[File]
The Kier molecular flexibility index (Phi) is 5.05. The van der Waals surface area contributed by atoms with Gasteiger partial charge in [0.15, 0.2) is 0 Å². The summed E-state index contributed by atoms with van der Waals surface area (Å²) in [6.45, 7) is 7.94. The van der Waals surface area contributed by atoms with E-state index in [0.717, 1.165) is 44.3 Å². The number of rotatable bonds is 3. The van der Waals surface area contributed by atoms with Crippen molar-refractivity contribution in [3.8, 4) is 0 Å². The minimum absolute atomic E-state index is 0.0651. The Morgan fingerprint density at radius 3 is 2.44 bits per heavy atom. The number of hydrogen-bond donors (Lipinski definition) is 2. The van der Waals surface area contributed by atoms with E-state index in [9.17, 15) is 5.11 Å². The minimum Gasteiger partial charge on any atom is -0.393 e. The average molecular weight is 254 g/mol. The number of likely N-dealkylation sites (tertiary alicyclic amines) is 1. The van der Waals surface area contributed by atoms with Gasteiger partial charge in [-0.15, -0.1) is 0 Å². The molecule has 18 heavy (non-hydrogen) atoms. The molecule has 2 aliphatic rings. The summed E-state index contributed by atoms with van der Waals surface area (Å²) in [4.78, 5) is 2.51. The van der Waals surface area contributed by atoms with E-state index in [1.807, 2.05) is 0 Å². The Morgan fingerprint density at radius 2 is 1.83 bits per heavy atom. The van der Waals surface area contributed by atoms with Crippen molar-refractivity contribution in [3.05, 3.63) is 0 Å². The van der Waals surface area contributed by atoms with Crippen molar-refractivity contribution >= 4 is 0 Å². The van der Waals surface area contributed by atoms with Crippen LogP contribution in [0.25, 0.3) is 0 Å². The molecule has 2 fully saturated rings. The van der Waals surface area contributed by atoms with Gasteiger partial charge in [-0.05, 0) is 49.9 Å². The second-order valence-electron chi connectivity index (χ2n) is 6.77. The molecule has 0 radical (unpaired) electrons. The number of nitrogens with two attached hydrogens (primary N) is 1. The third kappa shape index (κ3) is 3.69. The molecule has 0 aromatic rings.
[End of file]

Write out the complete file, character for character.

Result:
The Kier molecular flexibility index (Phi) is 5.05. The van der Waals surface area contributed by atoms with Gasteiger partial charge in [0.15, 0.2) is 0 Å². The summed E-state index contributed by atoms with van der Waals surface area (Å²) in [6.45, 7) is 7.94. The van der Waals surface area contributed by atoms with E-state index in [0.717, 1.165) is 44.3 Å². The number of rotatable bonds is 3. The van der Waals surface area contributed by atoms with Crippen molar-refractivity contribution in [3.8, 4) is 0 Å². The minimum absolute atomic E-state index is 0.0651. The Morgan fingerprint density at radius 3 is 2.44 bits per heavy atom. The number of hydrogen-bond donors (Lipinski definition) is 2. The van der Waals surface area contributed by atoms with E-state index in [9.17, 15) is 5.11 Å². The minimum Gasteiger partial charge on any atom is -0.393 e. The average molecular weight is 254 g/mol. The number of likely N-dealkylation sites (tertiary alicyclic amines) is 1. The van der Waals surface area contributed by atoms with Gasteiger partial charge in [-0.15, -0.1) is 0 Å². The molecule has 18 heavy (non-hydrogen) atoms. The molecule has 2 aliphatic rings. The summed E-state index contributed by atoms with van der Waals surface area (Å²) in [4.78, 5) is 2.51. The van der Waals surface area contributed by atoms with E-state index in [1.807, 2.05) is 0 Å². The Morgan fingerprint density at radius 2 is 1.83 bits per heavy atom. The van der Waals surface area contributed by atoms with Crippen molar-refractivity contribution in [3.05, 3.63) is 0 Å². The van der Waals surface area contributed by atoms with Crippen molar-refractivity contribution >= 4 is 0 Å². The van der Waals surface area contributed by atoms with Crippen LogP contribution in [0.25, 0.3) is 0 Å². The molecule has 2 fully saturated rings. The van der Waals surface area contributed by atoms with Gasteiger partial charge in [-0.05, 0) is 49.9 Å². The second-order valence-electron chi connectivity index (χ2n) is 6.77. The molecule has 0 radical (unpaired) electrons. The number of nitrogens with two attached hydrogens (primary N) is 1. The third kappa shape index (κ3) is 3.69. The molecule has 0 aromatic rings.